Because non-drivers are given priority, changes to the Highway Code may result in “increased conflict” on the roads.
DRIVERS are being warned about upcoming changes to the Highway Code, which are set to go into effect in a matter of weeks, with some pointing out additional rules that will be required of them.
The new driving laws will take effect on January 29, 2022, with the goal of making roads safer for cyclists, pedestrians, and all other road users.
The new Highway Code rules will attempt to establish a “hierarchy of road users” in order to prioritize those who are most likely to be involved in serious collisions.
Bicyclists, pedestrians, and horseback riders are all included.
The “hierarchy” is outlined in Rule H1, which states: “IT IS IMPORTANT THAT ALL ROAD USERS ARE AWARE OF THE HIGHWAY CODE, CONSCIOUS OF OTHER ROAD USERS, AND UNDERSTAND THEIR RESPONSIBILITY FOR THE SAFETY OF OTHER ROAD USERS.”
“Those in charge of vehicles that have the greatest potential for causing harm in the event of a collision have the greatest responsibility to exercise caution and reduce the risk they pose to others.”
“Drivers of large goods and passenger vehicles are most affected by this principle, followed by vansminibuses, carstaxis, and motorcycles.
“Cyclists, horseback riders, and horse-drawn vehicles all have a responsibility to keep pedestrians safe.
“Remember that the people you meet may have impaired vision, hearing, or mobility and may be unable to see or hear you.”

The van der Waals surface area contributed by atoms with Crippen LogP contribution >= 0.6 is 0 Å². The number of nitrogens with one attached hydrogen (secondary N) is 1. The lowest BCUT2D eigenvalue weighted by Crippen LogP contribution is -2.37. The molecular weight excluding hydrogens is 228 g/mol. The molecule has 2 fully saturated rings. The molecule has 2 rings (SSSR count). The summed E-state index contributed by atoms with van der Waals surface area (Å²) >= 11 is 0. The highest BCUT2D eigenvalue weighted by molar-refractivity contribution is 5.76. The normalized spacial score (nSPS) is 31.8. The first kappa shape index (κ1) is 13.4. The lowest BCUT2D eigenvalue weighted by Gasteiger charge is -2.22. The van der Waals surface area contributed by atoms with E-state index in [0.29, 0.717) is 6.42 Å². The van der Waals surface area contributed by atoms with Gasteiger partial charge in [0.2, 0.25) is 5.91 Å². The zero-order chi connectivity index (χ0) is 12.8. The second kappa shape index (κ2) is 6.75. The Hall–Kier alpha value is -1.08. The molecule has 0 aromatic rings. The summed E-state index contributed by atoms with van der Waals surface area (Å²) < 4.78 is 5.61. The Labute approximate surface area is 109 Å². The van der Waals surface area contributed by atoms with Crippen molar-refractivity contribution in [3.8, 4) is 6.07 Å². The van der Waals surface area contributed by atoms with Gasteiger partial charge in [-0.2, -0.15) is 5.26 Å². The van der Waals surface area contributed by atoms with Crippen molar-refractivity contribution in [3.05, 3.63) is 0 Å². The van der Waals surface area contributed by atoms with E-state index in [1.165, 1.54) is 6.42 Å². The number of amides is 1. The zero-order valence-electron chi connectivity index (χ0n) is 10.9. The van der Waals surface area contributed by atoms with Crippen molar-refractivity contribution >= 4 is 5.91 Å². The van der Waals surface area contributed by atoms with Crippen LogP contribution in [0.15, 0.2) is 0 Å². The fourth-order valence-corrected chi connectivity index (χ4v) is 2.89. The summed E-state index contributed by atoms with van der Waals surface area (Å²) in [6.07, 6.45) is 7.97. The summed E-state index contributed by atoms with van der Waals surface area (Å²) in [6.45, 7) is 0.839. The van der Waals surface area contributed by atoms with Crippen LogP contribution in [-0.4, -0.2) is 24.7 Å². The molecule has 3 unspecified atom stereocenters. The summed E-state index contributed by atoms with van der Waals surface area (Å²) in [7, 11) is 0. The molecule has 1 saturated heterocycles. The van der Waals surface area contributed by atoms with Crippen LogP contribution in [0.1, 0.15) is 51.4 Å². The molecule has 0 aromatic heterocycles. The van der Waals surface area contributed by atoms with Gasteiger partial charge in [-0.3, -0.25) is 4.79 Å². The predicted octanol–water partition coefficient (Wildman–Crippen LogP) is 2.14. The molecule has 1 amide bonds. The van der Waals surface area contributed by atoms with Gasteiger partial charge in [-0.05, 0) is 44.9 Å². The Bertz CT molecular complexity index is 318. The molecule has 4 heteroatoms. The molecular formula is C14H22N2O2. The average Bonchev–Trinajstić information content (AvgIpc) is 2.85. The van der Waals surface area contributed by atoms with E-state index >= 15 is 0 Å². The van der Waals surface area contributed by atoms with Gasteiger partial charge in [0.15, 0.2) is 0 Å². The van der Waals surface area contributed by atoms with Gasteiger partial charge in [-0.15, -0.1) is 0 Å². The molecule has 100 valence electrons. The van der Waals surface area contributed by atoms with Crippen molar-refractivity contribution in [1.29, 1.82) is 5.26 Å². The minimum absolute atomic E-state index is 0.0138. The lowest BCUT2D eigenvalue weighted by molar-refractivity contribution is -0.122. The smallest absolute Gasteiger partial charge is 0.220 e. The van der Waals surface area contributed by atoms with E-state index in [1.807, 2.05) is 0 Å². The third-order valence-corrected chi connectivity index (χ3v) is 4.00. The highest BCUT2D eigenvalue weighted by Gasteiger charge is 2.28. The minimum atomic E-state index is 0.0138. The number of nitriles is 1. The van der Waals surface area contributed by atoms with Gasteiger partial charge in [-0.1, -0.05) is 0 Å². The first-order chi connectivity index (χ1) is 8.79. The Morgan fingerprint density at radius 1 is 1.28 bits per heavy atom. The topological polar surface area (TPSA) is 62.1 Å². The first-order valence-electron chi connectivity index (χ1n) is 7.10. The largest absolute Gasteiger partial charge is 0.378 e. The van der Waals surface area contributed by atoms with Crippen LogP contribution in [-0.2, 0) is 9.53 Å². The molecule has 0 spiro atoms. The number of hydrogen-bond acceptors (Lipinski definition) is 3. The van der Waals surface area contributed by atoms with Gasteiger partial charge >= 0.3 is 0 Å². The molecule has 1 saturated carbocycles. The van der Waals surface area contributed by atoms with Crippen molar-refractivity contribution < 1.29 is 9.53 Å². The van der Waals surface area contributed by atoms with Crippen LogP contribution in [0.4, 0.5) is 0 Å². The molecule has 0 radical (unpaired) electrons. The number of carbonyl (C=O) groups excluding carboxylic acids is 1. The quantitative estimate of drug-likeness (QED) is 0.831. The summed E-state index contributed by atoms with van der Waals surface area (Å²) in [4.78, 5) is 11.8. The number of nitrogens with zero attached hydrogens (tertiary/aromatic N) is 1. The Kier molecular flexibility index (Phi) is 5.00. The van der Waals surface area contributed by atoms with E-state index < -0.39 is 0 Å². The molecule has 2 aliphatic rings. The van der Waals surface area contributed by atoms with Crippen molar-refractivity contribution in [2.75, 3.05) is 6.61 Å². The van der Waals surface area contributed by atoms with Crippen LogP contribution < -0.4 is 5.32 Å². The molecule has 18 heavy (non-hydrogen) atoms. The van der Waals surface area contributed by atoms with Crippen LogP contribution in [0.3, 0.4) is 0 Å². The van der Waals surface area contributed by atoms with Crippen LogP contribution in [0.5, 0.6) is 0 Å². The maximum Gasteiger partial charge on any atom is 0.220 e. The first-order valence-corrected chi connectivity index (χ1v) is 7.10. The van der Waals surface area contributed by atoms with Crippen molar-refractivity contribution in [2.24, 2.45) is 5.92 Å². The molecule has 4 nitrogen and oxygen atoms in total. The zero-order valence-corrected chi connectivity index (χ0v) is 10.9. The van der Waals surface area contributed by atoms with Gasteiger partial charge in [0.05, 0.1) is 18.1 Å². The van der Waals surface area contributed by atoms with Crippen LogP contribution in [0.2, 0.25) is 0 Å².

Some drivers have criticized the changes, claiming that they will result in more accidents, while others have claimed that they were unaware of the changes.
Many motorists may be unaware of new laws aimed at protecting cyclists and horseback riders, two groups that are frequently overlooked when it comes to traffic laws.
Motorists must slow down to less than 10 mph when driving past horses and riders.
When passing cyclists, drivers must maintain a speed of less than 30 mph.
Other changes include increasing the distance between cyclists and horseback riders when driving around them.
Horses are better protected than cyclists, with a recommended overtaking distance of two meters versus 1.5 meters when passing a cyclist.
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The British Horse Society’s director of safety, Alan Hiscox, praised the new measures.
“I was,” he admitted.
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